Future of OJHLApril 19 2012 at 8:56 AM
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Jr. A program could be great equalizer
View more by John Cudmore Cuddy Shark, Newmarket Banner
April 17, 2012
Sooner or later, it will be tomorrow. It just sort of happens like that, day after day.
The Ontario Hockey Association awaits the time when a new day illuminates its junior package, top to bottom.
To get specific, a plan for junior hockey in Ontario, known within inner circles as Tomorrows Game, is an ambitious outline to restructure and improve the product that has simmered on the back burner for a some time. It will be some time before the pot boils over, but it is bubbling ever so slowly.
Followers of the Ontario Junior Hockey League have recognized their league lags behind most other junior A jurisdictions in Canada in terms of competitiveness and professionalism of operation.
Really, aside from the 2004 and 2007 national title-winning Aurora Tigers, central Canada has offered very little on the national landscape in recent years generally.
Considering the vast population and resources in Ontario for junior hockey, that is not anywhere near reasonable production.
Presented in concept about four years ago, Tomorrows Game is, at long last, accepted as a course, possibly salvation, for junior hockey in Ontario.
You may recall the model includes a premier level with at least two developmental levels underneath.
The OJHL has made startling progress toward a premier level. Maybe thats due to the disarray of the league at the starting point, but trimming down to 23 teams from 36 since Tomorrows Game was initially discussed, and widely panned, is impressive. From that standpoint, the OJHL seems to have grasped the necessity of laying the groundwork.
There have been a few clunks along the way.
The collection of teams leaving the OJHL causes some to raise an eyebrow, but its not a popularity contest. It is not always about the winning team surviving. Just look at some of the teams that have left and some that have remained. On the surface, it doesnt always make sense.
Its more a survival exercise, with a combination of the fittest franchises, those with the desire and the ones with a business plan and, in some cases, those that simply dont have the good sense to leave.
The OJHL isnt in much of a position to quibble about the hows and whys. No one said the process would be pain-free.
Ultimately, there must be more franchises erased to make room for Junior B outfits that would become part of the premier level along with top-end OJHL teams.
The Ontario Junior Hockey League is doing a great job of managing contraction on its own, OHA president Brent Ladds said, pointing to a stronger and more balanced on-ice product. Its still an ongoing project, but I think everyone is resigned to the fact it will happen. I think everyone acknowledges we had too many teams in the past.
Lets face it: No one makes money owning and operating a hockey team at the OJHL level, so how can mandatory ownership dictated by the league be possible? In fact, a lot more franchises are going to vanish if they dont get their acts together and come up to snuff on the recommended standard operating policies the league hopes to have in place by the end of the 2012-13 season.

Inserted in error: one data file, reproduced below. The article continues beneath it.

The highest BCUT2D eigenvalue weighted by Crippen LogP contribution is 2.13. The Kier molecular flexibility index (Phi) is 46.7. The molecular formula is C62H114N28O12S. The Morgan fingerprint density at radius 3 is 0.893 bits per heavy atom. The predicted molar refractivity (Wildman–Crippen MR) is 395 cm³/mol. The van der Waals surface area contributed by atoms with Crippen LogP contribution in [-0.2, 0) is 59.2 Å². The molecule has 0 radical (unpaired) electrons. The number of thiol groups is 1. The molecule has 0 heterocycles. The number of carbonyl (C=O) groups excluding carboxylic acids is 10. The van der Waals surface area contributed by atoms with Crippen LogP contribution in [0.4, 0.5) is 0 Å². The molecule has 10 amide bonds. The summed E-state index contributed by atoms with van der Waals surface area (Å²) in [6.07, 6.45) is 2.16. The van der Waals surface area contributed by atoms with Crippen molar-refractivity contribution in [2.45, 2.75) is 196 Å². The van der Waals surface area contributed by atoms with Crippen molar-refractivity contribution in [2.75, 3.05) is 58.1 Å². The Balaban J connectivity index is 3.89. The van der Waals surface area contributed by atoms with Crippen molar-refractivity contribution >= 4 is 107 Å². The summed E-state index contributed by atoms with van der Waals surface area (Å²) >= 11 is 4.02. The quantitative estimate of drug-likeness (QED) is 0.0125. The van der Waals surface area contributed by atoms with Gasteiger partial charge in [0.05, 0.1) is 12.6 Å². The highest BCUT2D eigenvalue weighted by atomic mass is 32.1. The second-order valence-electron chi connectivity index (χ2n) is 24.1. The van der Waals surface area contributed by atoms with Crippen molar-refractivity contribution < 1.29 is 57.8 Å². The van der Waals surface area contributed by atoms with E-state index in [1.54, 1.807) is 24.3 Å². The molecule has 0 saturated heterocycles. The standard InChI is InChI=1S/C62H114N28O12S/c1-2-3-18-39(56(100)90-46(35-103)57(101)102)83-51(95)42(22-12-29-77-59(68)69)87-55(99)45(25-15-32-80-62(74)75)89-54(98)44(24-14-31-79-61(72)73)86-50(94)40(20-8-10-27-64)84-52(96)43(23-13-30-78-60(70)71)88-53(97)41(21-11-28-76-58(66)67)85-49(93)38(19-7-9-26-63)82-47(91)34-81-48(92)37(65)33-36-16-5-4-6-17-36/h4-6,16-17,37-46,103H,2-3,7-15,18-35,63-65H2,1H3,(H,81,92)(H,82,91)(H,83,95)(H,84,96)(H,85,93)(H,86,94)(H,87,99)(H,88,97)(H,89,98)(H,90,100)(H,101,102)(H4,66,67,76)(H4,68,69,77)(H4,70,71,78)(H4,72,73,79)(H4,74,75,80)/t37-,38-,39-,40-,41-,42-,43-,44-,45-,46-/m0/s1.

For starters, the cold, hard truth is more teams are going to disappear as dad-son ownership teams graduate the ranks. In recent seasons, the OHA has rejected the sale of franchises to new parties and scrutinizing closely the hand-me-down concept is an excellent tool to possess.
The de-commissioning program, as a whole, was a three-year plan, OJHL commissioner Marty Savoy said Tuesday from Thunder Bay, where the Stouffville Spirit were preparing for the Dudley Hewitt Cup opening night game. That doesnt mean its over. Now its a team-by-team process.
Were in uncharted waters. No one has gone through what weve gone through with so many teams. Finally, our franchise values are starting to escalate.
He said the league has the option to match any purchase offer for a franchise.
I dont think well ever go over 24 teams again.
The climate for change is an about-face from the early days when Tomorrows Game frightened the pants off most of the junior hockey community.
Following the initial pushback, progress has been quiet and steady. Sure, there have been glitches along the way and there will be more.
I think some were threatened by it, but when you sit around and talk about it, you start to share a vision, Ladds said.
The key soon will be bringing together the other junior levels to facilitate a top-to-bottom overhaul within the OHA.
Convincing everyone to get on the same page in that area should be the next great challenge. That means auditing the existing franchises for their strengths and weaknesses and extracting attributes that will help serve the league in its standard operating procedures brochure.
You cant bring in teams until you have that outline, Savoy said. We want to put in place the OJHL system. That is, to take the best of what all the teams are doing.
Feelings and pride will be hurt, but that is to be expected.
Re: Future of OJHLNo score for this post
|April 19 2012, 12:53 PM |
The future is really easy. Focus on student/ athletes only. If you want to go to the OHL let them go. If a player doesnt sign for a 3 year committment then don't sgn him and if you played in the OHL you can't sign them.
Re: Future of OJHLNo score for this post
|April 19 2012, 3:16 PM |
Agreed , and you must get rid of the poor ownership as they do nothing for league.
These are teams who simply cannot field Junior A caliber teams.
It may be money, poor management or unable to draw .
Just cut the cord and move on!
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